Submission + - A flawed missile defense system generates $2 billion in bonuses for Boeing (latimes.com)

schwit1 writes: From 2002 through early last year, the Pentagon conducted 11 flight tests of the nation's homeland missile defense system. The interceptors failed to destroy their targets in six of the 11 tests — a record that has prompted independent experts to conclude the system cannot be relied on to foil a nuclear strike by North Korea or Iran. Yet, as The LA Times reports, over that same time span, Boeing, the Pentagon's prime contractor, collected nearly $2 billion in performance bonuses for a job well done...

Furthermore, The Pentagon paid Boeing more than $21 billion total for managing the system during that period.

An LA Times investigation by David Willman also found that the criteria for the yearly bonuses were changed at some point to de-emphasize the importance of test results that demonstrate the system’s ability to intercept and destroy incoming warheads.

Early on, Boeing’s contract specified that bonuses would be based primarily on “hit to kill success” in flight tests. In later years, the words “hit to kill” were removed in favor of more generally phrased benchmarks, contract documents show.

L. David Montague, co-chair of a National Academy of Sciences panel that documented shortcomings with GMD, called the $2 billion in bonuses “mind-boggling,” given the system’s performance.

Montague, a former president of missile systems for Lockheed Corp., said the bonuses suggest that the Missile Defense Agency, the arm of the Pentagon that oversees GMD, is a “rogue organization” in need of strict supervision.

The cumulative total of bonuses paid to Boeing has not been made public before. The Times obtained details about the payments through a lawsuit it filed against the Defense Department under the Freedom of Information Act.

The Times asked the Missile Defense Agency in March 2014 for information on bonuses paid to GMD contractors.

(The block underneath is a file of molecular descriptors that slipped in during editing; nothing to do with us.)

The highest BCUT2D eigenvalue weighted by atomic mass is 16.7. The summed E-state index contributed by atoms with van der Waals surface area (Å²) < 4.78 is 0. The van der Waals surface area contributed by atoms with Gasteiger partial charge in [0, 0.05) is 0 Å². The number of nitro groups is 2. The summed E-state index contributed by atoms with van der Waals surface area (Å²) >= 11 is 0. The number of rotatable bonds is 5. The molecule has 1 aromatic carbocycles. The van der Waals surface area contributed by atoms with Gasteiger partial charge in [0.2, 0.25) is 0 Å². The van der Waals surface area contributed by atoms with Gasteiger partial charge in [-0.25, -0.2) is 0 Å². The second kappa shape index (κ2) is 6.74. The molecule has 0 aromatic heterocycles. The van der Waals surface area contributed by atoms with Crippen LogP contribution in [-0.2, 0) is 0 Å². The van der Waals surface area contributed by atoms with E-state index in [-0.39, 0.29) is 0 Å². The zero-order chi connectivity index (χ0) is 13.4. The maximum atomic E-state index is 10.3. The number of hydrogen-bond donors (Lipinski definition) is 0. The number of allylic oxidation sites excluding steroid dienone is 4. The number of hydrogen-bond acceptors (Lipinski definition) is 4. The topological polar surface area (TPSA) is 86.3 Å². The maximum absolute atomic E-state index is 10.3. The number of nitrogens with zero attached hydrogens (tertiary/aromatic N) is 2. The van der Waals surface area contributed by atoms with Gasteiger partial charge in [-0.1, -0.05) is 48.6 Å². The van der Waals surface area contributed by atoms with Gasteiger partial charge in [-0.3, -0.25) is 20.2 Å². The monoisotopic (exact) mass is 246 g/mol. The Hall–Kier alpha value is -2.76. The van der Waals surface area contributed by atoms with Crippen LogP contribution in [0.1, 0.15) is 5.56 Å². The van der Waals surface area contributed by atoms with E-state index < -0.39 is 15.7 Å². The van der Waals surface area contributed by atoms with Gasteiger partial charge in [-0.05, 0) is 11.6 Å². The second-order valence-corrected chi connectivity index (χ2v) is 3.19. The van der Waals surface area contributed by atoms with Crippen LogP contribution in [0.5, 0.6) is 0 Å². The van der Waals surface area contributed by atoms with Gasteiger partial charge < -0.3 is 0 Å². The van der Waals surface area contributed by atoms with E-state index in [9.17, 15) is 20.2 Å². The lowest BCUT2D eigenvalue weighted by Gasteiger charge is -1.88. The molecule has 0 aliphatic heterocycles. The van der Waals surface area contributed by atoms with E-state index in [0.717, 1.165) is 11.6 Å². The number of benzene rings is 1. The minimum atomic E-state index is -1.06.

Boeing objected to release of the data, and the agency denied the newspaper’s request, saying disclosure might reveal “trade secrets and commercial or financial data.”

The Times then sued in federal court last year, asserting that the public had a right to know about the payments. The government’s lawyers later agreed to release the information if Boeing would not intervene in the litigation “or otherwise take steps to prevent disclosure.”

Boeing eventually acquiesced, and the Defense Department settled the suit with a single-page letter listing the sum total of bonuses paid to Boeing from Dec. 31, 2001, to March 1, 2015.

The figure: $1,959,072,946.

The precise criteria for bonuses could not be obtained for each of the relevant years. However, documents on file with the Defense and Treasury departments show that the missile agency at some point altered a central criterion.

“In recent contract terms, the words ‘hit-to-kill’ have been changed to support the more detailed documented objectives of each respective flight test. For intercept flight tests conducted under the current design and sustainment contract, a successful intercept remains a key performance objective.”

Whatever their rationale, by characterizing the test as a success, the agency and the contractors may have bolstered the prospects for performance bonuses, according to missile defense specialists.

Boeing, in its most recent annual report, underscored the significance of GMD to its finances. The company could face “reduced fees, lower profit rates or program cancellation if cost, schedule or technical performance issues arise,” the report said.

Timothy Sullivan, a former federal contracting officer who examined GMD financial documents at the request of The Times, said the bonus provisions were extraordinarily complex.

“How you administrate something like this is mind-boggling to me. It is an administrative nightmare,’’ said Sullivan, an attorney who represents defense companies and other government contractors in Washington for the law firm Thompson Coburn LLP.

Montague, the former Lockheed Corp. executive, said the intricate bonus system reflected the missile agency’s lack of rigor in engineering and contracting. If the goals for managing GMD had been adequately defined at the beginning and spelled out in contracts, there would be little need for lucrative incentives, he said.

By relying on bonuses, Montague said, the missile agency has effectively told Boeing: “We don’t know what we’re doing, but we’ll decide it together and then you’ve got to work toward maximizing your fee by concentrating on those areas.”

Is it any wonder that The Pentagon has 'lost' a few trillion dollars?

Submission + - Fancy Burning Man Camp Ransacked by Vandals (gizmodo.com)

turkeydance writes: c'mon, it's the weekend......

The White Ocean camp at Burning Man says that it’s made up of “dreamers that blur the lines between reality and the impossible.” Unfortunately for White Ocean, however, “reality” recently meant getting its shit fucked up by a bunch of vandals.

According to a lengthy Facebook post published by the camp on Thursday, the magical wonderland full of “creativity and exploration” was hit by a rash of vandalism on Wednesday night.